Of particular interest to owners, the study took the inquiry further, walking both sets of dogs into a room with an aggressive dog locked in a kennel. The dogs who had been asked to hold a sit-and-stay position for their first task were more than twice as likely to approach and engage in aggressive behavior with the caged dog as the group of dogs who did not have to use self-control to hold a position.
Often, when we tell our dogs to “sit” in social situations, they would like the freedom to back away, even if just slightly, which they are unable to do while sitting. Dogs may squint, lick their lips, yawn, shuffle their back feet, scratch, sniff the ground or whine when they feel uncomfortable. Asking a dog to choose between personal comfort and obedience is something positive dog training strives to avoid.
Another downside to all this sit training is that not all breeds can do it easily. Canine physical therapists have weighed in on the stress sitting puts on a dog’s knees and hips over a lifetime. The AKC lists more than a dozen breeds with a genetic predisposition to luxating patellas (floating kneecaps), which are not helped by sitting. Also, being asked to repeatedly sit, especially on hard or slippery floors, can impose considerable stress on long-backed breeds such as Basset Hounds and Dachshunds.
Knowing that self-control is a limited resource has persuaded many trainers to propose that dogs be allowed to stand in instances in which sitting makes them uncomfortable.
Can the equipment we use cause physical or behavioral problems?
Until recently, no-pull harnesses were considered safe and gentle solutions to leash pulling. But, as many canine sports medicine specialists and physical therapists have pointed out, recent studies show that these harnesses restrict a dog’s natural movement even after the harness is removed, and that restricting a dog’s gait can have a negative effect long-term.
Head halters are also debated. While most dogs will instantly try to rub them off (an obvious sign of discomfort), many dog trainers feel that taking the time to train the dog to enjoy wearing one will create a positive walking experience for both dog and owner. There have been documented incidents of back and neck injuries as a direct result of head halters, so owners should review the safety procedures (such as not using them with retractable leashes) before using them on a walk.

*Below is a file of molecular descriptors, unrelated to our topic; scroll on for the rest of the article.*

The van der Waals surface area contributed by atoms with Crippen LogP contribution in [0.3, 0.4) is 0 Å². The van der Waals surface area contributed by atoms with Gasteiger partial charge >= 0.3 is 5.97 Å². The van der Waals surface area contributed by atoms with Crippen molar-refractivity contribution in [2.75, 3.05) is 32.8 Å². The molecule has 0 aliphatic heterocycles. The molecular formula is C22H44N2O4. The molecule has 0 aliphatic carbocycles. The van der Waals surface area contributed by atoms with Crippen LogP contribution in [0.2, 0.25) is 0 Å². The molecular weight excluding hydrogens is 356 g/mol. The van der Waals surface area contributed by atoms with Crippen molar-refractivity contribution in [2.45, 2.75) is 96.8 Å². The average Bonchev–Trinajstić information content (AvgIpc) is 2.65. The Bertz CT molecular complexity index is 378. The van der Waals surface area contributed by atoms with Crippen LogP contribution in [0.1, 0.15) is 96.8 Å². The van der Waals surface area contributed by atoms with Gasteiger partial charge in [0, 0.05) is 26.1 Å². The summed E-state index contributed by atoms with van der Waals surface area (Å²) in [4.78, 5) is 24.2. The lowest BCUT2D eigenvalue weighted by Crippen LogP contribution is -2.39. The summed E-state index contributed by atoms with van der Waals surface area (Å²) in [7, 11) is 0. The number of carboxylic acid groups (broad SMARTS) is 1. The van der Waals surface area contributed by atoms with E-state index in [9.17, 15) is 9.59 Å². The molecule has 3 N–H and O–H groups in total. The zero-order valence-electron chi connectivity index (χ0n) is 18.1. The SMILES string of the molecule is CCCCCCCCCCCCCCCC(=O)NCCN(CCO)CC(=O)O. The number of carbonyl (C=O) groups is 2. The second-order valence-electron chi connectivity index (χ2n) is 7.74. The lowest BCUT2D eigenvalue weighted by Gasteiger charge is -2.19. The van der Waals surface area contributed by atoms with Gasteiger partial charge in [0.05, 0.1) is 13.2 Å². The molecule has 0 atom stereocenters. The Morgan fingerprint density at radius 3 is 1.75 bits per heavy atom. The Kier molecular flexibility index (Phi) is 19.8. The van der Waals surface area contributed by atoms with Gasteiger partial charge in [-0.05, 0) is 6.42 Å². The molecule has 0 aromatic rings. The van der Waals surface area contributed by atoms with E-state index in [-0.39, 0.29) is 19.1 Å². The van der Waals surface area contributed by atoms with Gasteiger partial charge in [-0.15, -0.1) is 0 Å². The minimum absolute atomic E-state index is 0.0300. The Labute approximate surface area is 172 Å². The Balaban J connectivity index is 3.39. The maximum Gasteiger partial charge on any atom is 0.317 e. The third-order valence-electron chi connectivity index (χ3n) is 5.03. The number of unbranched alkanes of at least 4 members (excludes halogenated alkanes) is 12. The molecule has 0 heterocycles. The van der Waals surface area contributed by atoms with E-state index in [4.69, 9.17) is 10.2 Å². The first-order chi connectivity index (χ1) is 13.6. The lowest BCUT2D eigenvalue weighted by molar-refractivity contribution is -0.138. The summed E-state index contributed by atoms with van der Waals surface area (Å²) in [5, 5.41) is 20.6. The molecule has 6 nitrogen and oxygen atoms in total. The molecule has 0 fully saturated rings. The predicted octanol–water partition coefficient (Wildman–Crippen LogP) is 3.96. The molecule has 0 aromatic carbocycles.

Is leash walking a good way to tire out a dog?
Taking a dog for a walk has long been prescribed as a way to release the dog’s energy and curb bad behavior. However, increases in leash aggression and surgical ligament repairs have dog trainers asking if leash-walking some dogs could be doing them more harm than good.
A friend once said in passing, “It’s impossible to wear out a Labrador on a leash.” I looked this up and it turns out that many of the working and herding breeds run an average of 25 to 80 miles per day when working—distances rarely achieved on standard neighborhood walks, even long ones. Further, new evidence suggests that dogs can experience a “runner’s high” similar to that of humans. This means that in an attempt to wear out your dog by running together for miles each day, you are training a canine athlete, one who is becoming physically stronger and will tire less easily. Instead of wearing the dog out, owners can accidentally be building their dogs’ endurance and lighting up their brains with endorphins when they run together.
Additionally, being walked on a short leash and not allowed the freedom to stop and sniff can itself be stressful, and stress releases cortisol into a dog’s system. Smelling, one of a dog’s natural displacement behaviors, reduces tension and anxiety. Oftentimes, training to resolve behavioral problems with other dogs and people includes allowing the dog to sniff them or areas where they have been.